• The instant orchard

The instant orchard

  • June 1st, 2010

Dale Goldy explains how large branches are removed and upright branches tied down to prevent competition with the central leader. This Honeycrisp block was planted in 2008 using nursery trees.

Dale Goldy, horticulturist with Stemilt Growers, Inc., in Washington State, has the same objective as Auvil Fruit Company when establishing [...]

In the Box

  • June 1st, 2010

Starting new trees
Dear Good Fruit Grower:

Kudos to you and Tim Smith for helping growers get their trees started right. Regarding your article “Getting trees off to a good start,” in the May 1 issue of Good Fruit Grower, you are spot on with the recommendation “to apply just [...]

  • The organized orchard

The organized orchard

  • June 1st, 2010

Each tree is allowed to have only one limb on each wire, and the limb is headed halfway to the next tree to avoid overlapping limbs. This results in a canopy with minimal structural wood and clearly defined windows.

It’s bloom time at Auvil Fruit Company’s ranch at Vantage, Washington, [...]

Wanted: Endangered apples

  • May 15th, 2010

Walking through the Maine Heritage Orchard in Unity, Maine, is like walking through a Noah’s Ark for apples. The orchard, maintained by the Maine Organic Farmers & Gardeners Association, is filled with endangered apple varieties grafted onto stock apple trees, sometimes up to ten varieties on a single tree. [...]

  • Maine apples wanted

Maine apples wanted

  • May 15th, 2010

John Bunker examines an apple at the Sandy River Orchard, Mercer, Maine, with 90-year-old Francis Fenton, owner (in blue).

These are some of the varieties John Bunker is seeking:

Briggs Auburn: Originated on the farm of Thomas Record of Minot (then part of Auburn). The fruit is large and yellow with [...]

  • You hear that buzz?

You hear that buzz?

  • May 15th, 2010

SweeTango orchards like this one at Pepin Heights produced enough fruit last year to start the buzz, which could rise to a crescendo this August if a good crop and the marketing plan come together as planned.

SweeTango apples will, nature cooperating, begin flowing to market in commercial quantities in [...]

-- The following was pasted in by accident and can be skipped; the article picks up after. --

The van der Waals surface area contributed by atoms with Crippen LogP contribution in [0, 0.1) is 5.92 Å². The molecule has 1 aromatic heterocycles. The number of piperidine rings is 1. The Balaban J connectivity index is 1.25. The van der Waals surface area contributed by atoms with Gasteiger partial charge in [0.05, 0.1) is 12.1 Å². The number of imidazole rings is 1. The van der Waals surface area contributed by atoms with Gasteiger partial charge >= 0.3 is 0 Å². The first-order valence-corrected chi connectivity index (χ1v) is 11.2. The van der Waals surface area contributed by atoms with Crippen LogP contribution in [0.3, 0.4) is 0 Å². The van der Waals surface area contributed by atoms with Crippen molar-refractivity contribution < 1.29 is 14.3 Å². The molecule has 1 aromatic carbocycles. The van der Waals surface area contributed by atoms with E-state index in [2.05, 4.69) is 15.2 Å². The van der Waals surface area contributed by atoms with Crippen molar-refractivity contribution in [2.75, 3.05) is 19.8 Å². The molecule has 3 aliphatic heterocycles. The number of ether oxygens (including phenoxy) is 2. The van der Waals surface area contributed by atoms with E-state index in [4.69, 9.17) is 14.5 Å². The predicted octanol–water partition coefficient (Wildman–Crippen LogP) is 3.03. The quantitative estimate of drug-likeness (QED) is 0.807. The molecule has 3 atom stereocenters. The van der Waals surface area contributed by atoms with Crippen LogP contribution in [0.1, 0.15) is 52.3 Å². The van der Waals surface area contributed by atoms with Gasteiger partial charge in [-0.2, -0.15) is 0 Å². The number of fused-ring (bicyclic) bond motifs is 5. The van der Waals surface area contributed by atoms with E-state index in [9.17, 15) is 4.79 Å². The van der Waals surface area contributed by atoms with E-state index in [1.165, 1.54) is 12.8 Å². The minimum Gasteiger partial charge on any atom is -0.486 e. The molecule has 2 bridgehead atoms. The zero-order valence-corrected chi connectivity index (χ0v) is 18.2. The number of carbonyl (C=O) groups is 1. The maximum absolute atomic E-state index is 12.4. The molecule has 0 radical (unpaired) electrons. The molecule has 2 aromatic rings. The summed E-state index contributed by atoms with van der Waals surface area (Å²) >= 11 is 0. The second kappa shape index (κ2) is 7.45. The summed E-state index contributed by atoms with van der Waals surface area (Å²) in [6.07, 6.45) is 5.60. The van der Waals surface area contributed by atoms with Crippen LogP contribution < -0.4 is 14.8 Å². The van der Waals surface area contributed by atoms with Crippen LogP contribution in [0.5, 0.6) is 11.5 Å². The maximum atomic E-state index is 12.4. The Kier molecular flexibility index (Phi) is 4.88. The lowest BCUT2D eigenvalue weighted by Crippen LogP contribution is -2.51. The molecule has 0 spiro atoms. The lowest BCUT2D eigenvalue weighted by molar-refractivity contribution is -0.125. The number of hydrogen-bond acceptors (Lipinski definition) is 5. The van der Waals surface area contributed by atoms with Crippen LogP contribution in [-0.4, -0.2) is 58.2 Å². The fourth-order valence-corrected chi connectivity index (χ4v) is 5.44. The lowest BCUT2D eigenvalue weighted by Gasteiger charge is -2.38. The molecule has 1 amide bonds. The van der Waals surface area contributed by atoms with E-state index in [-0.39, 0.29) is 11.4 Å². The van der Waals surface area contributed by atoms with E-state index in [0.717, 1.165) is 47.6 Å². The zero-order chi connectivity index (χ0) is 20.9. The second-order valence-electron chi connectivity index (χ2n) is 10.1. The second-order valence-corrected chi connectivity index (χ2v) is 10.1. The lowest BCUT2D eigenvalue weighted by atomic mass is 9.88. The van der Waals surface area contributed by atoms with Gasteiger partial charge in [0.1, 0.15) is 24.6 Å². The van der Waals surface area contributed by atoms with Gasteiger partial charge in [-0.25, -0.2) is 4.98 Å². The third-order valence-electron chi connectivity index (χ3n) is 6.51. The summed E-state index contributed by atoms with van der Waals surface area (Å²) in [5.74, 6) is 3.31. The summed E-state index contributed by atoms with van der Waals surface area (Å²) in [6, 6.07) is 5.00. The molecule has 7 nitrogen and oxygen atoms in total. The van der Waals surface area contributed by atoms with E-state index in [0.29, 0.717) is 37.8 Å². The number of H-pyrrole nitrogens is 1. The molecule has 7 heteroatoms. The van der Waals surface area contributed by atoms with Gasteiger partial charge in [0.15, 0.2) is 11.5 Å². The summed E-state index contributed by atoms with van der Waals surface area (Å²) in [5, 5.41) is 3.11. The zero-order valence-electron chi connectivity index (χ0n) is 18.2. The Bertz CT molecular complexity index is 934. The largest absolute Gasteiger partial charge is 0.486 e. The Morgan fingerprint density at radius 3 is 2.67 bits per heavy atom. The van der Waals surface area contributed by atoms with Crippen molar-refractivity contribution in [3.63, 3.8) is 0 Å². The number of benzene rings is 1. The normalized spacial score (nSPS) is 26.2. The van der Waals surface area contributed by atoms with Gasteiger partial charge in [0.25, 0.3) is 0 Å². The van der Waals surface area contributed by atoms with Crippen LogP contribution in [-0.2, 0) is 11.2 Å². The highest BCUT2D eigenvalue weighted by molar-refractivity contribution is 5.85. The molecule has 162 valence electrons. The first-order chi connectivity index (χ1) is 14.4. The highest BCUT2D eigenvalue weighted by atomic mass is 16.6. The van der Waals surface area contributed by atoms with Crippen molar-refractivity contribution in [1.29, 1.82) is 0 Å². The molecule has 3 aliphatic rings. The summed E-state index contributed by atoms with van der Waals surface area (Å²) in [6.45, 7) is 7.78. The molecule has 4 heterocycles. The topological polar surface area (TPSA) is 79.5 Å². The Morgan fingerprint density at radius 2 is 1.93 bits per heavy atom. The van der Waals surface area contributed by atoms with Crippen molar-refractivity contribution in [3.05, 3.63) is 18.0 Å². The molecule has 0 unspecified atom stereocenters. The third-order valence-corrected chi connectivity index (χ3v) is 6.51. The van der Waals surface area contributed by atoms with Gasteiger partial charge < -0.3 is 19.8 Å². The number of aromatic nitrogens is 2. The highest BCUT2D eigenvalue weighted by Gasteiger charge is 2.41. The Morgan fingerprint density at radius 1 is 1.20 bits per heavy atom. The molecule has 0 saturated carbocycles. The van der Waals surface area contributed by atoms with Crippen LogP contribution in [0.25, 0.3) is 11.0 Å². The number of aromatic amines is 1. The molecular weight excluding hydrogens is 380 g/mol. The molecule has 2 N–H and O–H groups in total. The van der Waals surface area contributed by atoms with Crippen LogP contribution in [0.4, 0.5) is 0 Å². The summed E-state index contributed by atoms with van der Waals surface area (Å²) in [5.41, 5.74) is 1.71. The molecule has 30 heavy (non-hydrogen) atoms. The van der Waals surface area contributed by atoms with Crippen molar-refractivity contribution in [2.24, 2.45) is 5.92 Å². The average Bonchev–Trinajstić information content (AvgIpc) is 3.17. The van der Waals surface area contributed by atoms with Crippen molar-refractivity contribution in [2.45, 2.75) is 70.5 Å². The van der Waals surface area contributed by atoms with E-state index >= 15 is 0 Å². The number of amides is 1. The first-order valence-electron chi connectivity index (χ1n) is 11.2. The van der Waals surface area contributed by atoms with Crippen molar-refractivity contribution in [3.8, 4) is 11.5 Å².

• Geneva releases FOUR new rootstocks

Geneva releases FOUR new rootstocks

  • May 15th, 2010

This rootstock, commercialized as Geneva 214, is one of four newly released from the New York breeding program. Growers on tour with the International Fruit Tree Association waded deep snow to look them over at the Wittenbach farm in Belding, Michigan, in early March. Resistance to fireblight is one [...]

  • Moth poses little risk in Taiwan

Moth poses little risk in Taiwan

  • May 15th, 2010

Dr. Lisa Neven is studying the survival of codling moth larvae in tropical conditions.

There is little risk of codling moth larvae shipped in apples to Taiwan resulting in the pest becoming established in that country, research by Dr. Lisa Neven, insect physiologist at the U.S. Department of Agriculture’s research [...]

  • Meeting the organic challenge

Meeting the organic challenge

  • May 1st, 2010

Harry and Jackie Hoch (center) gather in their orchard for a family photo on Easter weekend, where unusual 80-degree weather advanced the season, requiring sprays for disease control on the apricots and plums. With them are Harry’s mother, Jackie Senior, and their daughters Missy (far left) and Angi.
Photo [...]

  • Woolly apple aphid

Woolly apple aphid

  • May 1st, 2010

Syrphid fly larvae attack woolly apple aphids.

The woolly apple aphid overwinters as a nymph on the roots of apple trees, but can also overwinter on the aboveground part of the tree in protected areas on the trunk or main limbs.

In the spring, overwintering aphids produce live young that migrate [...]

  • Good Job

Good Job

  • May 1st, 2010

Apple Blossom Queen Margaret Robinson presented a plaque to WSU Extension Educator Tim Smith when he was named Apple Citizen of the Year 2010.

Tim Smith is Apple Citizen of the Year
Tim Smith, a Washington State University Extension educator for the past 25 years, has been named Apple Citizen of [...]

  • Solving the woolly apple aphid

Solving the woolly apple aphid

  • May 1st, 2010

Washington Fruit and Produce Company planted alyssum between the rows of this new orchard to attract syrphid flies, which are good predators of woolly apple aphid.

Dain Craver’s plan to produce potted apple trees to sell to city residents was almost derailed by a bad infestation of woolly apple aphids.

Craver, [...]